It’s never a good thing to see the message “USB Device Not Recognised” after plugging in a hard drive or thumb drive full of your precious files. But before you give up all hope of ever seeing those files again, there are a few things you can try. Here’s how you can try and fix an unrecognized USB drive. (See also: Recover deleted files for free: recover lost data.)
Various problems can cause the error message, from faulty USB ports or software drivers to corrupt partitions or even a dead USB drive. We’ll explain how to figure out what’s gone wrong.
How to fix an unrecognized USB drive: try a different USB port or PC
The first thing to try is plugging the drive into a different USB port. Sometimes, this is the easiest solution, and often overlooked. It’s best to try a USB port on the back of a PC, ensuring you use one that’s directly connected to the motherboard, and not on an add-on card towards the bottom.
Sometimes, there can be a problem with USB ports connected to the motherboard’s headers, which could be why you’re seeing the error message when plugging the drive into a front-mounted USB port.
Similarly, exclude any USB hubs from the equation, as these can occasionally cause problems. Connect your drive directly.
If none of these methods work, try a different PC or laptop. If the drive is recognised, there’s a problem with the original computer. If it doesn’t show up, it’s a problem with the drive.
How to fix an unrecognized USB drive: Does it appear in Disk Management?
A little-known tool in Windows, Disk Management can be your friend whenever you have drive problems.
Launch it by searching for Disk Management in the Start menu (or Windows 8 Start screen) and clicking on the ‘Create and format hard disk partitions’ result. Alternatively, hit Windows key and R together and enter diskmgmt.msc into the box, then press Enter.
A list of drives will appear. You should be able to identify your USB drive by its capacity, or the fact it’s labelled as ‘Removable’. Some USB hard drives may not be shown as removable, however.
If you can see your drive here, but not in Windows Explorer, there are a couple of things to do. First, check the partition status. If it isn’t showing as Healthy, along with a drive letter, this explains why you can’t see the files.
You can try using a free tool such as TestDisk to fix the partition table. If it works, you should regain access to the drive and files.
If not, try PhotoRec which looks at the data on the drive even if the partitions are corrupt.
If none of this works, or you’re not bothered about recovering the data on the drive, you may be able to right-click on the drive in Disk Management and format the drive so Windows can access it again. A wizard will guide you through the process.
If you can see that the drive is unallocated space, it means the partitions have been deleted. File recovery software might be able to help claw back deleted files.
How to fix an unrecognized USB drive: Does it have a drive letter?
If the drive has at least a primary partitions and appears healthy, it might simply be missing a drive letter. This can happen occasionally, and to assign a drive letter (so Windows Explorer can see the drive and its files) right-click on the partition and choose Change Drive Letter and Paths, then add a drive letter. Be sure to choose one that isn’t used for any other drives.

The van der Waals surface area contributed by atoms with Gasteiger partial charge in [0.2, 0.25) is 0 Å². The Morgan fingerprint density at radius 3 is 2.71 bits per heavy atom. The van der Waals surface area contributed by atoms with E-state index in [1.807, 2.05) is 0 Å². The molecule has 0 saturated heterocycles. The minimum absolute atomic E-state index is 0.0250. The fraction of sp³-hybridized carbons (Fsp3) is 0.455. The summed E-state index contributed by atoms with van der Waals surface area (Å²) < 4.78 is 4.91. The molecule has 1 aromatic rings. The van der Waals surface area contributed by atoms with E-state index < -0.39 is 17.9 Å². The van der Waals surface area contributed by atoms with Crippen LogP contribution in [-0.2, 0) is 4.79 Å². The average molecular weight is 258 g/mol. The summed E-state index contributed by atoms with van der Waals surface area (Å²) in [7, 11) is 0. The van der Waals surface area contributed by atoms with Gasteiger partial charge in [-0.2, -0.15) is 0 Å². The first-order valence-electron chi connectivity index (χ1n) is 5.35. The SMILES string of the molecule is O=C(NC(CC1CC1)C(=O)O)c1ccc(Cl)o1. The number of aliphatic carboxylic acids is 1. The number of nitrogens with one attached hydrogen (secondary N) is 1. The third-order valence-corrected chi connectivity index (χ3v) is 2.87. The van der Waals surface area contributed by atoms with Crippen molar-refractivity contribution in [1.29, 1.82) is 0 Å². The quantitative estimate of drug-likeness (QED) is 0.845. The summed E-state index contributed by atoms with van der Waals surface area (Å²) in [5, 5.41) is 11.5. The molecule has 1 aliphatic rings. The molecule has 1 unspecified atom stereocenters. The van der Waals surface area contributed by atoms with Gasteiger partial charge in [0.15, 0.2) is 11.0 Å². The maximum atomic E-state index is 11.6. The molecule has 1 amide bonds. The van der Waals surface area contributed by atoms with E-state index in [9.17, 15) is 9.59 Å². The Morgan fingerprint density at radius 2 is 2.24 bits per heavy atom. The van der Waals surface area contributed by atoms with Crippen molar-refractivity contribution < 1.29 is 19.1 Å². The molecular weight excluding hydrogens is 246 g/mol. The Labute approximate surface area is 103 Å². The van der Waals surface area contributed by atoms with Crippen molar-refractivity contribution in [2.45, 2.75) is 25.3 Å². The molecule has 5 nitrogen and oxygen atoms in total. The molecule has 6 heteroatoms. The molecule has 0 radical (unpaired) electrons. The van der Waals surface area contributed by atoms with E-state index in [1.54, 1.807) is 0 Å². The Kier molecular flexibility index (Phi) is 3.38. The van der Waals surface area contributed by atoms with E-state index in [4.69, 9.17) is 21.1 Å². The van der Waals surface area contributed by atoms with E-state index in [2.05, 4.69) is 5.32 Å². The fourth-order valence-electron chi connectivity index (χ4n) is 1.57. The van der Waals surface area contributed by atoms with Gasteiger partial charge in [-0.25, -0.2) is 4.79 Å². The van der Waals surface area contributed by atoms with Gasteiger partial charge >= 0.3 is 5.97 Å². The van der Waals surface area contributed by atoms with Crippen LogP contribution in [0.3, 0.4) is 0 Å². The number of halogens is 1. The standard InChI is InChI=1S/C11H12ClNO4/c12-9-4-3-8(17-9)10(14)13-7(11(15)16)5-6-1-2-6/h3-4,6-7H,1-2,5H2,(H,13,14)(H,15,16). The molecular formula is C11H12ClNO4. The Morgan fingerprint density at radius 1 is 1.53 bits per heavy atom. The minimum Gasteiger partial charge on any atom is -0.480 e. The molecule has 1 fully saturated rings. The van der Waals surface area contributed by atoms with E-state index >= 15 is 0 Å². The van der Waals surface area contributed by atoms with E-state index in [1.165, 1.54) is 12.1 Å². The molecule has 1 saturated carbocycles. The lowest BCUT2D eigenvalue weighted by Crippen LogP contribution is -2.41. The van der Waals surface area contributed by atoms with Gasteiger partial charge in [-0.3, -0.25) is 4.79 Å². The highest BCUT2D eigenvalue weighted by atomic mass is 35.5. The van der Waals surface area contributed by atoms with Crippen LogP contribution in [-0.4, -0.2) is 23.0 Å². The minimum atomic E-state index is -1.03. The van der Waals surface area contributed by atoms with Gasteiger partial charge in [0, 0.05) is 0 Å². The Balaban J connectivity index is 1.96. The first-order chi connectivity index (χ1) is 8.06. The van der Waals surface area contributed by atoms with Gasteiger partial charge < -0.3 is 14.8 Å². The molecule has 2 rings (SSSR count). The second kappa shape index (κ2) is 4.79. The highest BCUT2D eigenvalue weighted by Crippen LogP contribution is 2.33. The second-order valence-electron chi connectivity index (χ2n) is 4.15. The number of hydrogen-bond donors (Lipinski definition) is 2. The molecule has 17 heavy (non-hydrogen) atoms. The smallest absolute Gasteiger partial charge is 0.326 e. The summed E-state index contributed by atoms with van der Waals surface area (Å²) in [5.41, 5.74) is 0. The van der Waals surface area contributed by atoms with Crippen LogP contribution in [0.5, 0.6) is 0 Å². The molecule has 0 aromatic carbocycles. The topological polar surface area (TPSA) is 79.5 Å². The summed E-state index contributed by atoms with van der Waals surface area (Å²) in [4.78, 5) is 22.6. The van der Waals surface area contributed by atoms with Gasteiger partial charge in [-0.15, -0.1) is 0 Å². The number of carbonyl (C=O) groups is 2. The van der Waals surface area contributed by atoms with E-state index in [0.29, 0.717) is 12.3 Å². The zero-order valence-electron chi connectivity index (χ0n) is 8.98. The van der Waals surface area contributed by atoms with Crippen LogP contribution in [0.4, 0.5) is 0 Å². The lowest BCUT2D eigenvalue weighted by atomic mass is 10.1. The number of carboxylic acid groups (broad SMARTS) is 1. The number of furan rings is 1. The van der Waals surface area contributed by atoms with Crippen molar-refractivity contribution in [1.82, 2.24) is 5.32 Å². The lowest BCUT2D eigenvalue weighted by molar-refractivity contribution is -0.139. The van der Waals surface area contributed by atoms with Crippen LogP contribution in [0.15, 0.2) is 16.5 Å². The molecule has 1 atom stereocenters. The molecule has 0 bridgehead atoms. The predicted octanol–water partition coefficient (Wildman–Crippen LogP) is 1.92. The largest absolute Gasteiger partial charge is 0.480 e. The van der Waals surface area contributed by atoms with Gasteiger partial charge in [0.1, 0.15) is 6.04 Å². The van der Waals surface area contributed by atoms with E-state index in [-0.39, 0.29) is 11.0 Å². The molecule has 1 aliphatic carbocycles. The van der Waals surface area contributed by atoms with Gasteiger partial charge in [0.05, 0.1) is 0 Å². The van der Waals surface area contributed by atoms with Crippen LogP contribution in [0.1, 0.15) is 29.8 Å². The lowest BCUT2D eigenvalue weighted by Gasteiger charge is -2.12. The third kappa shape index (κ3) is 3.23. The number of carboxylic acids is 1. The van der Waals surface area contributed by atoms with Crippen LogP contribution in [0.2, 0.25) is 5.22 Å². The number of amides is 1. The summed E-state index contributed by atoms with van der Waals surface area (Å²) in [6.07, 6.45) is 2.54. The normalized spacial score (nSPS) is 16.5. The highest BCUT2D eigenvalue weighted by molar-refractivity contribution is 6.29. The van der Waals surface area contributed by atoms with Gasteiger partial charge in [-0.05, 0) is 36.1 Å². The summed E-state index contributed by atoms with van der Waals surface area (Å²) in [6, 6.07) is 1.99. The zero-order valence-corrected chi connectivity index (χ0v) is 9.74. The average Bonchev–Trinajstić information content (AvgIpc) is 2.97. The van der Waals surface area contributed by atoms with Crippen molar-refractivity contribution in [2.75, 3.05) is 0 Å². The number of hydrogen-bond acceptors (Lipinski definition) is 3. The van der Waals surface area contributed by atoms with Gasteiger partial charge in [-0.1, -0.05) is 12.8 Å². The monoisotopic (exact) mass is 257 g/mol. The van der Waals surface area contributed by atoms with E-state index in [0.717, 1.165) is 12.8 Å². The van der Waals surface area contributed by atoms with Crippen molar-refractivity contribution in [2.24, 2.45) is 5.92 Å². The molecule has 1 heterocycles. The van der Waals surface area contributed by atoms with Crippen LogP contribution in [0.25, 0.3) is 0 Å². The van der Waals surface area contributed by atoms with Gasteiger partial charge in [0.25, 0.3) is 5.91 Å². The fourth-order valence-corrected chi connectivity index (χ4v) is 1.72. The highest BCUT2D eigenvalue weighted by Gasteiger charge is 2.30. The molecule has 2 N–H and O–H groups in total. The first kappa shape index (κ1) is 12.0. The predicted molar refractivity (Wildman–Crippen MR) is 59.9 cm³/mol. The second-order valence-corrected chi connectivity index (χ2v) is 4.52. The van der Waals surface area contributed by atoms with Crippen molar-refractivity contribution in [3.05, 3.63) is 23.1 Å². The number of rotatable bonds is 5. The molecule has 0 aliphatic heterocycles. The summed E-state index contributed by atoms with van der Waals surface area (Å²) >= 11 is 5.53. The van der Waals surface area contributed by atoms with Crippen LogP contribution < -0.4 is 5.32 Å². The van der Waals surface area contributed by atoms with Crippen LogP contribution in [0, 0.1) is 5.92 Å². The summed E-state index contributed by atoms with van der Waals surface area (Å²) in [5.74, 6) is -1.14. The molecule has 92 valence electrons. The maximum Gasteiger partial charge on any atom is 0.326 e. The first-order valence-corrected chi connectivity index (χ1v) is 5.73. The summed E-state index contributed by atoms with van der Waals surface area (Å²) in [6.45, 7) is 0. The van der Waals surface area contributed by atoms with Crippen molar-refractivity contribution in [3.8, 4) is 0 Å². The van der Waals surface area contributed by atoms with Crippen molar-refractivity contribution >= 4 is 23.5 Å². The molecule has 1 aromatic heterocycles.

Don’t forget you can try plugging the drive into a second PC and looking to see if it appears in Disk Management to rule out and bad USB ports.
How to fix an unrecognized USB drive: Look in Device Manager
If the drive does work on another computer, there’s a problem with the first computer. This may be a hardware or software issue. First, hit the Windows key and R together and enter devmgmt.msc into the box, then press Enter. Alternatively, type dev man in the Start menu search box and it should appear in the results.
Expand Disk drives and look for any devices with a yellow triangle and black exclamation mark over its icon. If you see one, you have a driver problem. Right-click on the device and choose Properties and read the error message in the Device status box. If the solution isn’t obvious, try searching the internet for any error codes to see what they mean.
It could be a hardware problem, but if it’s a driver issue (click the Driver tab) you might be able to roll back to a recent System Restore point or download the latest driver from the manufacturer’s website.
You can also try the Update Driver… button to see if Windows can locate a better driver (or install one you downloaded), or use the Roll Back Driver button if it isn’t greyed out.
As a last resort, try the Uninstall button to uninstall the driver, then click OK and choose Scan for hardware changes in the Action menu.
Also look under the Universal Serial Bus controllers section within Device Manager, as there could be a driver problem for one of your computer’s USB controllers, which could cause an ‘unrecognised drive’ message.
It can be tricky to track down the correct driver, but if you know your motherboard make and model or the make and model of your laptop, you might be able to locate, download and install the latest drivers.
Finally, if a USB drive isn’t recognised by any computer and doesn’t show up in Disk Management, there’s a high chance it has failed and – unfortunately – will need to be replaced.